Happy Rendering...

Tuesday, August 26, 2003

File Corruption Update for Microsoft HOTFIX 823980

Autodesk® has confirmed that the installation of Microsoft® Hotfix 823980 or Microsoft® Windows® 2000 Service Pack 4, can lead to the corruption of MAX and DRF files. Consequently you are not able to open MAX or DRF files that were saved after you installed either of these Microsoft® Windows® Updates.
The following Autodesk products are affected by this issue:
Autodesk® Architectural Desktop 2004
Autodesk® Building Systems 2004
Autodesk® VIZ 4
3D Studio VIZ® R3i
3D Studio VIZ® R3

The following operating system configurations will experience MAX and DRF file corruption:
Microsoft® Windows® 2000 Service Pack 4
Microsoft® Windows® 2000 Service Pack 3 or lower, with Microsoft Hotfix 823980
Microsoft® Windows® XP Professional with Microsoft Hotfix 823980
Microsoft® Windows® XP Home Edition with Microsoft Hotfix 823980

If you have installed either of these Microsoft® Windows® Updates and are experiencing MAX and DRF file corruption, Microsoft is now providing temporary direct access to the beta Hotfix, which affected users can download from the links provided below. Please note that these links will expire when Microsoft posts the fully tested public version of Q824136 Hotfix.links will expire when Microsoft posts the fully tested public version of Q824136 Hotfix.

To apply the Hotfix:
1. Download the appropriate version of the Hotfix for your operating system and language.
2. Double-click the downloaded file. The action will uncompress the contents of the Hotfix and the installation will automatically begin.
3. Once the installation process is complete, you may be prompted to restart your system.

Microsoft® Windows® 2000 users must install Microsoft Windows 2000 Service Pack 3 or 4 prior to the installation of this beta Hotfix. Autodesk recommends updating all Microsoft® Windows® 2000 systems to Service Pack 4.

This Hotfix is not publicly available through the Microsoft website as it has not gone through full Microsoft regression testing. If you would like confirmation that this fix is designed to address your specific problem, or if you would like to confirm whether there are any special compatibility or installation issues associated with this fix, you are encouraged to contact a Microsoft Support Professional in Product Support Services (in the U.S. call 800-936-4900).

Once installed, the user's computer may still appear to be vulnerable to the Blaster worm to some virus checking software, even though it isn't. This situation will be resolved when the official patch is release in the next month.

Links to Q824136 Hotfix for Microsoft® Windows® XP Users:

Links to Q824136 Hotfix for Microsoft® Windows® 2000 Users:

The following languages are also supported:
Chinese (Simplified)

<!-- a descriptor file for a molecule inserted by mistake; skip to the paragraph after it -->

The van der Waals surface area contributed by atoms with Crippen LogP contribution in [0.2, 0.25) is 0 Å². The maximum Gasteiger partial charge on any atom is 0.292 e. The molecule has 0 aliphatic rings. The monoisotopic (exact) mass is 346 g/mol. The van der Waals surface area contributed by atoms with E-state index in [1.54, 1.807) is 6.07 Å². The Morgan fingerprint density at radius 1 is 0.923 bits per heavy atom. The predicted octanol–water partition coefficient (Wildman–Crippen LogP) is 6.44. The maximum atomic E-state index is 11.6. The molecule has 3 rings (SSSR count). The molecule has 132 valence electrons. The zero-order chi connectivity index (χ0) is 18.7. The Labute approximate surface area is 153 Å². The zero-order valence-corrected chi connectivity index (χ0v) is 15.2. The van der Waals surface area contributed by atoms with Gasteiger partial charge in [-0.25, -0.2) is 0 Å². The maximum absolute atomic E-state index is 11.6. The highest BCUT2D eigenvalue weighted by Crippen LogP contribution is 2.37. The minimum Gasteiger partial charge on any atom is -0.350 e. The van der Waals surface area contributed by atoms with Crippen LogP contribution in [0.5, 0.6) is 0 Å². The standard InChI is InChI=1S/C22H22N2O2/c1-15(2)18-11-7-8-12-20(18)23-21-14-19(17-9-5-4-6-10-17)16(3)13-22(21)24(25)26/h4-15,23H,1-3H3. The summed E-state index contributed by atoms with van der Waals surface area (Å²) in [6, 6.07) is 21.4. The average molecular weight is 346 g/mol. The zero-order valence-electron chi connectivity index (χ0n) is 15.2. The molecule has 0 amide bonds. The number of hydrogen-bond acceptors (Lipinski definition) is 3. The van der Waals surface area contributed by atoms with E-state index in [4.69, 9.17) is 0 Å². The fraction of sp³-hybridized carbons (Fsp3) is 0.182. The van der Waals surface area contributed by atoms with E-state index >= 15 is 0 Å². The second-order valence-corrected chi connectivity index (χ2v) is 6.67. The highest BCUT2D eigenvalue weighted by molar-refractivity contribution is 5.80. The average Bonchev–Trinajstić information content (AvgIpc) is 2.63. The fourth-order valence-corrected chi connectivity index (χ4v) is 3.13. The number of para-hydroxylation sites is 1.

Chinese (Traditional)
Japanese (NEC)
Portuguese (Brazil)
Portuguese (Portugal)

This will help many users, including me.

Happy Rendering...

Monday, August 25, 2003

Usability Testing

I ran across this information on Usability testing that ties into the past Product Designer post. For those of you who are just starting out doing product design and for software developers be sure to review this article.

Happy Rendering...

When Plans Come Together

Before I go any further I have to give a big thank you to the blogger team for helping me with an item that I have been wanting to implement (RSS feed). Their quick response and outstanding customer service needs to be mentioned, thanks again Kimmy.

As you can see with their help we have now added an RSS feed for this blog. After spending a great weekend reviewing how RSS/XML works this is a great start. If you have not used an RSS/XML feed before, I recommend looking into this as the future of communication is coming soon.

Today I attended a seminar on Business Continuity (Emergency Response Planning for Your Businesses) which was put on by Skill Path. This seminar was good for me in particular as the company I am employed by has been dealing with how to continue with business after an event (fire, terrorism, hurricane, flooding, etc...) has occured. This is something that every company should have in place. For me this started out as a plan for getting our network infrastructure up and running if anything should happen. Of course this is an important step in the process, but this is only a part of the overall bigger picture.

Now this should get you thinking about what happens if something happens where you work? How will the business continue to operate if you have a flood? Can we continue to do business as usual if something happens to our CEO (or other mission critical personnel)? These represent just a few of the ideas you need to consider and have a plan for. If you or your company does not have a business continuity plan in place, I recommend you spend some time documenting what your process to recovery will be or better yet attend the seminar to understand this process further.

Happy Rendering...

Saturday, August 23, 2003

Tid Bits

The trouble with SlideShow presentations article struck me as interesting as I have been jotting down notes about a similiar future article.